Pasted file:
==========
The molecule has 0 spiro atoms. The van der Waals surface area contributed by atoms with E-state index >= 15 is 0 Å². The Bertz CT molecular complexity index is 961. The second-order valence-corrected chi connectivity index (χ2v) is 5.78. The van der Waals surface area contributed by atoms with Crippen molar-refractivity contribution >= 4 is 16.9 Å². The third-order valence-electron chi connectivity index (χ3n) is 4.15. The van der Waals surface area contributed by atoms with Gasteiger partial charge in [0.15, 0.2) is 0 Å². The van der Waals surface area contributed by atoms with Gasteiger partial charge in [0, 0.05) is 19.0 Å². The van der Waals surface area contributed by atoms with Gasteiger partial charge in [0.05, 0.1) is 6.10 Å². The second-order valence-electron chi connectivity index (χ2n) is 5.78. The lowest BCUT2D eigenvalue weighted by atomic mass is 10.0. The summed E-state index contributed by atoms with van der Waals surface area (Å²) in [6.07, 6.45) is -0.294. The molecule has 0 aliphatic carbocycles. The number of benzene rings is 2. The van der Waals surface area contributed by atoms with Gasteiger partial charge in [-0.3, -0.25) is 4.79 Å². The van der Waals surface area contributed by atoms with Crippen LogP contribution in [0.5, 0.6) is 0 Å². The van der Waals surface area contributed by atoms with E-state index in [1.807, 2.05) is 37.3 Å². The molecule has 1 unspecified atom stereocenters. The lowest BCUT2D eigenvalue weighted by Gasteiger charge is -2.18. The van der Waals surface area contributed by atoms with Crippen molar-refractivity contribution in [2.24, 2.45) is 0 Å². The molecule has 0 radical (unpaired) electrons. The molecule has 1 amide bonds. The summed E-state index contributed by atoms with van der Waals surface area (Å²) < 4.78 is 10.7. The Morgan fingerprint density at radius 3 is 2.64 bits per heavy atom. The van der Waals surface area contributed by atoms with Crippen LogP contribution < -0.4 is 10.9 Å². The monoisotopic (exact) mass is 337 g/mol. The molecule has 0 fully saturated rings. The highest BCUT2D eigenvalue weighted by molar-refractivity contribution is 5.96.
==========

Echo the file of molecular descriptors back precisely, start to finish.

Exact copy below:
The molecule has 0 spiro atoms. The van der Waals surface area contributed by atoms with E-state index >= 15 is 0 Å². The Bertz CT molecular complexity index is 961. The second-order valence-corrected chi connectivity index (χ2v) is 5.78. The van der Waals surface area contributed by atoms with Crippen molar-refractivity contribution >= 4 is 16.9 Å². The third-order valence-electron chi connectivity index (χ3n) is 4.15. The van der Waals surface area contributed by atoms with Gasteiger partial charge in [0.15, 0.2) is 0 Å². The van der Waals surface area contributed by atoms with Gasteiger partial charge in [0, 0.05) is 19.0 Å². The van der Waals surface area contributed by atoms with Gasteiger partial charge in [0.05, 0.1) is 6.10 Å². The second-order valence-electron chi connectivity index (χ2n) is 5.78. The lowest BCUT2D eigenvalue weighted by atomic mass is 10.0. The summed E-state index contributed by atoms with van der Waals surface area (Å²) in [6.07, 6.45) is -0.294. The molecule has 0 aliphatic carbocycles. The number of benzene rings is 2. The van der Waals surface area contributed by atoms with Gasteiger partial charge in [-0.3, -0.25) is 4.79 Å². The van der Waals surface area contributed by atoms with Crippen LogP contribution in [0.5, 0.6) is 0 Å². The van der Waals surface area contributed by atoms with E-state index in [1.807, 2.05) is 37.3 Å². The molecule has 1 unspecified atom stereocenters. The lowest BCUT2D eigenvalue weighted by Gasteiger charge is -2.18. The van der Waals surface area contributed by atoms with Crippen molar-refractivity contribution in [2.24, 2.45) is 0 Å². The molecule has 0 radical (unpaired) electrons. The molecule has 1 amide bonds. The summed E-state index contributed by atoms with van der Waals surface area (Å²) < 4.78 is 10.7. The Morgan fingerprint density at radius 3 is 2.64 bits per heavy atom. The van der Waals surface area contributed by atoms with Crippen LogP contribution < -0.4 is 10.9 Å². The monoisotopic (exact) mass is 337 g/mol. The molecule has 0 fully saturated rings. The highest BCUT2D eigenvalue weighted by molar-refractivity contribution is 5.96.